How gene testing can prevent breast cancer at the earliest stages

ABC News' Linsey Davis reports on a vaccine researchers are looking into with the hopes that it can prevent certain types of breast cancer before they even start.
3:38 | 05/29/17

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Transcript for How gene testing can prevent breast cancer at the earliest stages
And we're back with that new medical headline looking at how a vaccine could possibly prevent breast cancer using brca gene testing and linsey Davis has more on that. Reporter: Talking about this it's one of the most transformative health initiatives of our time. When people think about cancer research they think about finding cures but the goal of this nonprofit is prevention. Specifically for people with the brca gene. Take a look. Angelina Jolie shocked the world in 2013 when she had a preventive double mastectomy due to the brca gene giving carriers an increased Rick of getting breast cancer. Sisters Jan and Stacy took the same measure to save their lives. We knew it's in our family. Reporter: They too were brca positive and had double mastectomy six months apart. It was a really easy choice. It really was. Because, one, like we said we knew it was coming for us and needed to be there for our daughters. Reporter: The brca gene is hereditary resulting in an 86% chance of getting breast cancer and sisters lost a cousin to cancer and their mom, a two-time breast cancer survivor is now fighting ovarian cancer. They take turns caring for her. Then one day it hits me that my daughter might have to do this for me and it just is so frustrating and so -- gets you so angry. Reporter: Between the sisters they have three little girls under the age of 10 who all have a 50% chance of inheriting the gene. We don't want our daughters to have to go through that. Being a father, I want to do everything I can to stop that ever happening in them. Reporter: To that end they're putting their faith in a global research organization focused on preventing inherited cancers using the brca gene as the key. You guys are talking about prevention. This is prevention and you're not curing anything. You're avoiding having the disease ever. Reporter: Their plan is preliminary but holds potential. To have a vaccine available in the next ten years to prevent brya positive breast cancer from ever occurring? We know there are some cells going down the path of becoming cancerous early on and want to eliminate nature those from everyone who has a brca mutation. So that's vaccine, medications and these trials. Any of the trials. Reporter: Jan says she plans to have her daughters tested after they turn 18 and if they test positive she's hopeful by then a double mastectomy won't be their only option for prevention. There could be a vaccine for inherited cancers that kids get when they're around 12 or 13 years old and won't even have to think about any healthy cells turn nothing cancer cells. According to heritx, 10 to 20% have it. They say it has the characteristics that will work best against brca-related cancers and anticipate in two years they'll start clinical trials with people trying out this vaccine. The potential here is transformative and already identified the cells that are problematic. Now a matter of how to figure out how to eliminate them before they become cancerous. I have chills watching that story. Knowing the technology is just so in our favor so thank you so much for bringing us that. We appreciate it. Coming up next on "Gma" we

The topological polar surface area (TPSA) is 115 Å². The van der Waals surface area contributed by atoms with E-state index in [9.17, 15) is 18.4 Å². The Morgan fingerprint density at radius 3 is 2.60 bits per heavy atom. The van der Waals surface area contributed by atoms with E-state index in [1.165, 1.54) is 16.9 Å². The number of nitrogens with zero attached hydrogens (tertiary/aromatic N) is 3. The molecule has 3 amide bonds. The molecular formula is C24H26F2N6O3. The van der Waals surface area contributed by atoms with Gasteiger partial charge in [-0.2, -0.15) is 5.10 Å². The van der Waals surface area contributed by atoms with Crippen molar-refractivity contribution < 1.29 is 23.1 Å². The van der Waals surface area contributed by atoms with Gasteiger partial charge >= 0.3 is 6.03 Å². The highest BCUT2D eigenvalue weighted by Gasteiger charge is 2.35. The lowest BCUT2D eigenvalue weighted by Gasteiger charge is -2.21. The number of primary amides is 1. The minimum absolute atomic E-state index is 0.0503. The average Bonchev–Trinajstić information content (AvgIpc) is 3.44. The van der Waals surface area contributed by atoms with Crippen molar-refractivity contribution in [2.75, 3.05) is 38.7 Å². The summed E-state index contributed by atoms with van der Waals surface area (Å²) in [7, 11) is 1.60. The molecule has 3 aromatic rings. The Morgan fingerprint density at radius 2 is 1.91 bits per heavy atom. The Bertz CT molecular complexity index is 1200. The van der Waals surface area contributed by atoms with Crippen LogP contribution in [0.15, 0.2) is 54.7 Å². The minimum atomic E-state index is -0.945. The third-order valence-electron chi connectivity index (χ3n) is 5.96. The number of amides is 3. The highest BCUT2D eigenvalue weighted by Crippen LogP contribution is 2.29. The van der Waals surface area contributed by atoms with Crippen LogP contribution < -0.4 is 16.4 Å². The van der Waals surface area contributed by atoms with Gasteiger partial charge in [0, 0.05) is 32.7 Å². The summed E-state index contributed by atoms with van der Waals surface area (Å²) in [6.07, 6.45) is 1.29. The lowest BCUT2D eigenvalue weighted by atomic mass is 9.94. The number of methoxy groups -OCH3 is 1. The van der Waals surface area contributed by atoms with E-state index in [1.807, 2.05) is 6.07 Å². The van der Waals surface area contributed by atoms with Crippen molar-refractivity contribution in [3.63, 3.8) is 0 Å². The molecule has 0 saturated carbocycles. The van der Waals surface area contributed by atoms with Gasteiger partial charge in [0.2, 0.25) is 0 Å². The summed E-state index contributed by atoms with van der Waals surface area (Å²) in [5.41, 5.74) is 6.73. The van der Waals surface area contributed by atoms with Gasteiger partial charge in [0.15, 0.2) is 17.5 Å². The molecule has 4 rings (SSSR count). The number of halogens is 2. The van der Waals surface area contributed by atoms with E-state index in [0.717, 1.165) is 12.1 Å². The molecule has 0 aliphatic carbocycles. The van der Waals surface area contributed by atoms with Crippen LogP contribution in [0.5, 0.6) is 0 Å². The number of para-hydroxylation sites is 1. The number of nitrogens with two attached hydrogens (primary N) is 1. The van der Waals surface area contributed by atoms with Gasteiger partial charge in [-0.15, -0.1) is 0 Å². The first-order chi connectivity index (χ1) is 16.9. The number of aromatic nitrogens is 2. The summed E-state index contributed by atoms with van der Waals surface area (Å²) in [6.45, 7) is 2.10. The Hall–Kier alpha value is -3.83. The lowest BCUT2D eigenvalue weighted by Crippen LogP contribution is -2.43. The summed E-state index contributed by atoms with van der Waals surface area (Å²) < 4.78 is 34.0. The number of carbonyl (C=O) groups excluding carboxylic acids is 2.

This transcript has been automatically generated and may not be 100% accurate.

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